Somewhere between the shiny-moulded-mass-produced-plastic-wrapped slick- corporate-wares and made-it-in-my-garage-in-under-an-hour-sorry-about-the-paint-splatter, is the sweet spot for handmade goods. Finding that spot is not easy. You want your handmade goods to look.... er well.....handmade, but with a standard of fit and finish that mass produced items don't possess. From concept to build creating a handmade item takes time and persistence.
The initial design phase allows you to be creative, without concern for either time or cost, this is the fun stage when you can play and do all the things that attracted you to this process in the first place. There are no mistakes at this point, throw it all at the wall and see what sticks....have a laugh...then bury some it in the yard by moonlight.
The second stage is about refining the process and correcting any aesthetic choices. These two steps can, at times, be very much at odds; the steps required to streamline the process and minimize labour, while simultaneously attempting to improve the fit and finish, can create an entirely separate and 'third' way of building the item. This can either result in wonderful surprises you would not have discovered otherwise, or a return to the drawing board. This tension between efficiency and creativity must be allowed to sort itself out, you are merely the vehicle. Not to get too metaphysical about it, but, forcing your vision on the work can actually be counterproductive at times. The RND Shop was previously a design and build company and when all the design and planning was done we found letting go of the plan and using it as a guideline, but letting the day to day challenges inform us created, by far, the superior results. You can of course adhere to your original plans, step by step, however in our experience a layer of subtleties is always lost by not paying attention to what the process is telling you.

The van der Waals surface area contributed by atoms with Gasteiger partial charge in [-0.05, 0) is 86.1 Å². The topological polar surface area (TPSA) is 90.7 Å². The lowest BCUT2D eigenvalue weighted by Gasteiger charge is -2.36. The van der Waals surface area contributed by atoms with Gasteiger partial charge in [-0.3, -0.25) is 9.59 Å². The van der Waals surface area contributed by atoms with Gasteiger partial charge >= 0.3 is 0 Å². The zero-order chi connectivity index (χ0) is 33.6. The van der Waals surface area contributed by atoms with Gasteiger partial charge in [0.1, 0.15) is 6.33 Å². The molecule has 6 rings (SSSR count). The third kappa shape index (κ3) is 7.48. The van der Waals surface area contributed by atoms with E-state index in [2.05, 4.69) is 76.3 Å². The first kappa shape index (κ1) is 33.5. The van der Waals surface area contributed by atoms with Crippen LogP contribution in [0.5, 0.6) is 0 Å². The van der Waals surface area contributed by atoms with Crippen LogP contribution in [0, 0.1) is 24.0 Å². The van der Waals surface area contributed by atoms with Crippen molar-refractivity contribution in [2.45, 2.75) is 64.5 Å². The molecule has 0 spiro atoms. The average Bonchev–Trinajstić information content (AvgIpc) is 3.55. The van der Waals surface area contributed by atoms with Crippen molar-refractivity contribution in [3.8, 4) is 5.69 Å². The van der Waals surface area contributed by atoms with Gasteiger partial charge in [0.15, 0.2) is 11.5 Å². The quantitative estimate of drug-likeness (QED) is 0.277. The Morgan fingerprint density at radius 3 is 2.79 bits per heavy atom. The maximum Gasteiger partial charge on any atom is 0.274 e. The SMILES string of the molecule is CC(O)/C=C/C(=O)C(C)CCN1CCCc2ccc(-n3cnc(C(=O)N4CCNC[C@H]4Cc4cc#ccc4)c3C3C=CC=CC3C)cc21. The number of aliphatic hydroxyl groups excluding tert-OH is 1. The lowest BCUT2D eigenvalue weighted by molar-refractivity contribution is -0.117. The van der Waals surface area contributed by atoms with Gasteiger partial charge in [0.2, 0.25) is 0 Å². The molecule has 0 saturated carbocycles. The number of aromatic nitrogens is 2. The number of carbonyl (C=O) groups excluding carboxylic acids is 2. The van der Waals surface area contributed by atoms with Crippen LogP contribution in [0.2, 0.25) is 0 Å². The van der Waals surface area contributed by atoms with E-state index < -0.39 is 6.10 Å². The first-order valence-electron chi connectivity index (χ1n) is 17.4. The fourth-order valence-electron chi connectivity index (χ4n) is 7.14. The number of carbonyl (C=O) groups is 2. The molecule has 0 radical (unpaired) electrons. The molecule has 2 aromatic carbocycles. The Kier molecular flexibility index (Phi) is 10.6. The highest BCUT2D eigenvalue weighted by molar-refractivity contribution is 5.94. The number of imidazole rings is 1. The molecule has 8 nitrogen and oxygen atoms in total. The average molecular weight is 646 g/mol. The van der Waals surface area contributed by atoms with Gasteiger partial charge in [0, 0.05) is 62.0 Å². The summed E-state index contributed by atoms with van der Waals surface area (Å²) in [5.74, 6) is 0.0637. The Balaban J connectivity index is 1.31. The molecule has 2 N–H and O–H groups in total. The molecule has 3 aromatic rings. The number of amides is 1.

Jamie & Laura
The RND Shop